After Mockingbird, Sharon was my second most-wanted character from this line-up. Currently, she’s one of the more difficult figures to find, so I had to do a bit of searching. My dad ended up finding her for me while at a small convention a few weekends ago. She’s not as strong a figure as Mockingbird or Taskmaster, but she’s reasonably well-done, and a good enough figure that I don’t feel like I wasted my money on her.

#0918: Taskmaster




Superhero comics like foes who mimic the abilities of the heroes. Marvel in particular seems to like this concept, as they have several different characters with this gimmick (including one who’s actually named “Mimic”). Generally, such mimicry comes from some sort of mutant or otherwise built-in power. Not the case with Tony Masters, better known as Taskmaster. His mimicry was all based on him being a really good tactician with a photographic memory, allowing him to duplicate the physical movements of anyone he sees. Sure, he can’t mimic actual super powers, but he comes pretty darn close. He started out as a pretty straight villain, but has become more of an anti-villain, gun-for-hire sort of character over the years. Since his introduction in 1980, he’s gotten seven action figures, the latest of which I’ll be reviewing today.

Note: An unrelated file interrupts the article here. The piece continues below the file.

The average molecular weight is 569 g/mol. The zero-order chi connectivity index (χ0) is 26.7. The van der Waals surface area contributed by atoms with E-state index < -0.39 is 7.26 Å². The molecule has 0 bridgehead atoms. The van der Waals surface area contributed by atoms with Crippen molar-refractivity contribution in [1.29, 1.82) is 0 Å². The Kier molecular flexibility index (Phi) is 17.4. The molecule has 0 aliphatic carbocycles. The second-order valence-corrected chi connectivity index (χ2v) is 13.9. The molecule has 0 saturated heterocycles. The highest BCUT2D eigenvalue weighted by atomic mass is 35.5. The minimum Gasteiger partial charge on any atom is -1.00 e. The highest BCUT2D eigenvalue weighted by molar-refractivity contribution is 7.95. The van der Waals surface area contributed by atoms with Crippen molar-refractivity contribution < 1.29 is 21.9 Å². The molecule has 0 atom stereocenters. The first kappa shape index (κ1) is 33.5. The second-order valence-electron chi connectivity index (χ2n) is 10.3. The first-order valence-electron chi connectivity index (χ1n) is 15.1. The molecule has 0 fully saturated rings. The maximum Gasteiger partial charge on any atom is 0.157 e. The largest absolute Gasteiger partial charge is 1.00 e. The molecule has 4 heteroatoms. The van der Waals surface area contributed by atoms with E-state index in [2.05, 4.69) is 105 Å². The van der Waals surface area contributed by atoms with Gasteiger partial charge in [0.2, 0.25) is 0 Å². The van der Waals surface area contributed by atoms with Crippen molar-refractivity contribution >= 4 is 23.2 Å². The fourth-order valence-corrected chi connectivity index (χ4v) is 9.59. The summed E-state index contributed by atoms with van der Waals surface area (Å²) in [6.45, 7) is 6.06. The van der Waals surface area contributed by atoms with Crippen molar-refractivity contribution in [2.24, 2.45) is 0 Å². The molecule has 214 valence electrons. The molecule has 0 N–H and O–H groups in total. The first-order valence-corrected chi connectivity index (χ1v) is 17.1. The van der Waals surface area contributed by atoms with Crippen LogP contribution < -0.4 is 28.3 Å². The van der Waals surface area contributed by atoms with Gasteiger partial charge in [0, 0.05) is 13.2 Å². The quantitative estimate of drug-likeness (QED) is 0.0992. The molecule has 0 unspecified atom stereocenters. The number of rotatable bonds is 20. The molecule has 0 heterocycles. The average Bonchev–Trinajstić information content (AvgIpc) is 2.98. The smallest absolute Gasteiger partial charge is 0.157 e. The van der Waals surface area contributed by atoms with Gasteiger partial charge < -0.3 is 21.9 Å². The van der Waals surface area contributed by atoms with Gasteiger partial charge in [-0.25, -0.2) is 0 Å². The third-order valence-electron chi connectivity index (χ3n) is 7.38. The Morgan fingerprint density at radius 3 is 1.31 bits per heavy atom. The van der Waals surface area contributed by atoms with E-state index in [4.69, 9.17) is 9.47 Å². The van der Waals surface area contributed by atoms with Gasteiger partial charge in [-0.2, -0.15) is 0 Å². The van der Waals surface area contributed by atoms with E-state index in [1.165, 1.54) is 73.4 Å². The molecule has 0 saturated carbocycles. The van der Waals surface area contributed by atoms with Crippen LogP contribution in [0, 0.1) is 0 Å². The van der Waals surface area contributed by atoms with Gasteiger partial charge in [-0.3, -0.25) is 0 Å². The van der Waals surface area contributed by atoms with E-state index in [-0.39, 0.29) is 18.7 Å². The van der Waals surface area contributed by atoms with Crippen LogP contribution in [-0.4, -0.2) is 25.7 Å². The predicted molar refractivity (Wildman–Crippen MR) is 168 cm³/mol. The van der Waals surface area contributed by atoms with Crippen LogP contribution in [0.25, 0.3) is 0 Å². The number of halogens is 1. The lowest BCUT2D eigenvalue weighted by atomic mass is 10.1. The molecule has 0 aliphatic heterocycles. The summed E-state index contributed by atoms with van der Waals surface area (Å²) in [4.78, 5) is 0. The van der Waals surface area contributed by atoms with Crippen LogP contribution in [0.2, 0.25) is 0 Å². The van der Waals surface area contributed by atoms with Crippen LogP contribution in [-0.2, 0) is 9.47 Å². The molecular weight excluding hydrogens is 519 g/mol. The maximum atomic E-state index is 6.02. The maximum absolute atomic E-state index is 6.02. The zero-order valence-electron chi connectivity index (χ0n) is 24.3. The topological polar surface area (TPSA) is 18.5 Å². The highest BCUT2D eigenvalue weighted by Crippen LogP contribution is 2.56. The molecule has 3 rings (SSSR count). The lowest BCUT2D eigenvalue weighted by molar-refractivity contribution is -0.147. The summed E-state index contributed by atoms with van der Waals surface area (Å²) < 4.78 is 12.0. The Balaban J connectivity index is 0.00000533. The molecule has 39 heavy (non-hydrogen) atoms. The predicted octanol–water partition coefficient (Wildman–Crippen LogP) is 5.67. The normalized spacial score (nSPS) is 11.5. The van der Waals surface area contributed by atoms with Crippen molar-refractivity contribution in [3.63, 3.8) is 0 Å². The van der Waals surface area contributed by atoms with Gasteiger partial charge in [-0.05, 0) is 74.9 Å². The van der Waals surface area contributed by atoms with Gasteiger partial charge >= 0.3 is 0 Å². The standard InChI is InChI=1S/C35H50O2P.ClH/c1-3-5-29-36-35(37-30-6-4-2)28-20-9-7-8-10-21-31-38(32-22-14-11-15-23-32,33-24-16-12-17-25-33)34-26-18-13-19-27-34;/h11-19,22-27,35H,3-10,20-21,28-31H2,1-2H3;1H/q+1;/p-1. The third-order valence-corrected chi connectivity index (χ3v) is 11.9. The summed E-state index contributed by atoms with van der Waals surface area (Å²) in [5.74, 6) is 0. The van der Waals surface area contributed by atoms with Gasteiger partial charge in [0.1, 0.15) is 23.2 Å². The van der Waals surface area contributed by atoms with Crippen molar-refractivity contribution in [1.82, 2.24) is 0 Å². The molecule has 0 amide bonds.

Taskmaster2Taskmaster is part of the third series of the Captain America Marvel Legends Series (the Infinite part’s been dropped on all Hasbro’s Marvel lines; should we be concerned that they’re all finite now?). His official title is “Mercenaries of Mayhem,” which is a name he shares with Demolition Man. The figure stands about 6 ½ inches tall and he has 32 points of articulation. The origin of the costume worn by this figure is somewhat complicated: in the early 2000s, UDON Studios redesigned Taskmaster, taking him out of the more classic superhero-styled costume he’d been wearing and replacing it (and the creepy skull face that went with it) with a much more tactical get-up. That look lasted for a while, but he eventually switched back to the classic costume. On the Ultimate Spider-Man cartoon, he was given a sort of an amalgam of his two looks, which is what this figure’s primary look is based on. As far as I know, it’s not a look that has appeared in the comics, so this figure is technically cartoon-based. The figure uses the torso, pelvis, and hips of the Bucky Cap body, along with an all-new head, arms, and legs, as well as add-on pieces for his shoulder holster and belt. The new arms and legs feature some cool, almost knight-like armor, and add a nice bit of heft to the figure. It’s nice that Hasbro didn’t just paint the basic Bucky Cap arms and legs silver, and it kind of makes me wonder what other figures they could get out of these parts. I certainly wouldn’t mind these being used as the starting point for a Doctor Doom. Taskmaster actually gets two all-new heads. The one he comes wearing is more classically inspired, with a skull-face and white hood. It’s true to his Ultimate Spider-Man design, but could also make for a nice classic Taskmaster, should someone want to build a full version of his original costume. The second head is based on the UDON design’s masked look, which allows you to sort of have Taskmaster as he appears in Captain America & Iron Man: Heroes United. He doesn’t have the hood there, but this way you can essentially have the UDON costume. I find myself preferring the UDON head, but I’m not 100% sold on the hood; both heads definitely have merit. Taskmaster’s paint is all pretty solid, and he’s probably got the cleanest paint I’ve gotten on a Hasbro figure in a little while. There’s a little slop on the hands, but other than that, everything’s pretty sharp, especially on the two heads. In addition to the second head, Taskmaster includes a shield (with exceptionally clean paint), a laser sword, and the head of Red Onslaught, the Build-A-Figure for this series.